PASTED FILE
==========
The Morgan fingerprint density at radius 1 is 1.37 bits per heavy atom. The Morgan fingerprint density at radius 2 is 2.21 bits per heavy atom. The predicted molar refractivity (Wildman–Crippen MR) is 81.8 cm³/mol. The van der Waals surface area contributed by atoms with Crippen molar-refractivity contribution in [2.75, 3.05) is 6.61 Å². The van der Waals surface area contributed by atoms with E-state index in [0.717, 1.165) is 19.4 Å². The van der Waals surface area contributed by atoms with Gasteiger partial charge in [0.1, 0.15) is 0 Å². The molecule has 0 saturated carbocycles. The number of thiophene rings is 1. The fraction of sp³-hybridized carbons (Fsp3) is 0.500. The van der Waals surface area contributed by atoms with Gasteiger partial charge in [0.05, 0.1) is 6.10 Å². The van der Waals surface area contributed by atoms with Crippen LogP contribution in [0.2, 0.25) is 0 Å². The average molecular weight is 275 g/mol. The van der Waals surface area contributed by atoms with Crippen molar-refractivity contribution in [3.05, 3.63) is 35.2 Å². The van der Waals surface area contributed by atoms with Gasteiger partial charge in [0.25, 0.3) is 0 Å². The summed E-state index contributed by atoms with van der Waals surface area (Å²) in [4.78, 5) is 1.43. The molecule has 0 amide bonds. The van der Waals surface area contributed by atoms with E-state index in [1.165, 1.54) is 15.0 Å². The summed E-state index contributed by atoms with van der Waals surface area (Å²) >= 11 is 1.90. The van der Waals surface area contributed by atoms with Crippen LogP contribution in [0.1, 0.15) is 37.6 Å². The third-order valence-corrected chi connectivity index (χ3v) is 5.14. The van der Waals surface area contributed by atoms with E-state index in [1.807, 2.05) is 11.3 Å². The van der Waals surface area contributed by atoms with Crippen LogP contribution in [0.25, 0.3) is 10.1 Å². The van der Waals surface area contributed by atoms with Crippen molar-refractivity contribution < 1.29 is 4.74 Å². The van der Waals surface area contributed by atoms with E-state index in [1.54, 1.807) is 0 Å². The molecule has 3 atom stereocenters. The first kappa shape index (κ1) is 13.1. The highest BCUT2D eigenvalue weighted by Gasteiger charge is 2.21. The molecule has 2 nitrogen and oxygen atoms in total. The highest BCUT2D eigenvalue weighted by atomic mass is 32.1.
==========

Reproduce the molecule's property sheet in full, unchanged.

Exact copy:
The Morgan fingerprint density at radius 1 is 1.37 bits per heavy atom. The Morgan fingerprint density at radius 2 is 2.21 bits per heavy atom. The predicted molar refractivity (Wildman–Crippen MR) is 81.8 cm³/mol. The van der Waals surface area contributed by atoms with Crippen molar-refractivity contribution in [2.75, 3.05) is 6.61 Å². The van der Waals surface area contributed by atoms with E-state index in [0.717, 1.165) is 19.4 Å². The van der Waals surface area contributed by atoms with Gasteiger partial charge in [0.1, 0.15) is 0 Å². The molecule has 0 saturated carbocycles. The number of thiophene rings is 1. The fraction of sp³-hybridized carbons (Fsp3) is 0.500. The van der Waals surface area contributed by atoms with Gasteiger partial charge in [0.05, 0.1) is 6.10 Å². The van der Waals surface area contributed by atoms with Crippen LogP contribution in [0.2, 0.25) is 0 Å². The average molecular weight is 275 g/mol. The van der Waals surface area contributed by atoms with Crippen molar-refractivity contribution in [3.05, 3.63) is 35.2 Å². The van der Waals surface area contributed by atoms with Gasteiger partial charge in [0.25, 0.3) is 0 Å². The summed E-state index contributed by atoms with van der Waals surface area (Å²) in [4.78, 5) is 1.43. The molecule has 0 amide bonds. The van der Waals surface area contributed by atoms with E-state index in [1.165, 1.54) is 15.0 Å². The summed E-state index contributed by atoms with van der Waals surface area (Å²) >= 11 is 1.90. The van der Waals surface area contributed by atoms with Crippen LogP contribution in [0.1, 0.15) is 37.6 Å². The third-order valence-corrected chi connectivity index (χ3v) is 5.14. The van der Waals surface area contributed by atoms with E-state index in [1.807, 2.05) is 11.3 Å². The van der Waals surface area contributed by atoms with Crippen LogP contribution in [0.25, 0.3) is 10.1 Å². The van der Waals surface area contributed by atoms with Crippen molar-refractivity contribution < 1.29 is 4.74 Å². The van der Waals surface area contributed by atoms with E-state index in [1.54, 1.807) is 0 Å². The molecule has 3 atom stereocenters. The first kappa shape index (κ1) is 13.1. The highest BCUT2D eigenvalue weighted by Gasteiger charge is 2.21. The molecule has 2 nitrogen and oxygen atoms in total. The highest BCUT2D eigenvalue weighted by atomic mass is 32.1.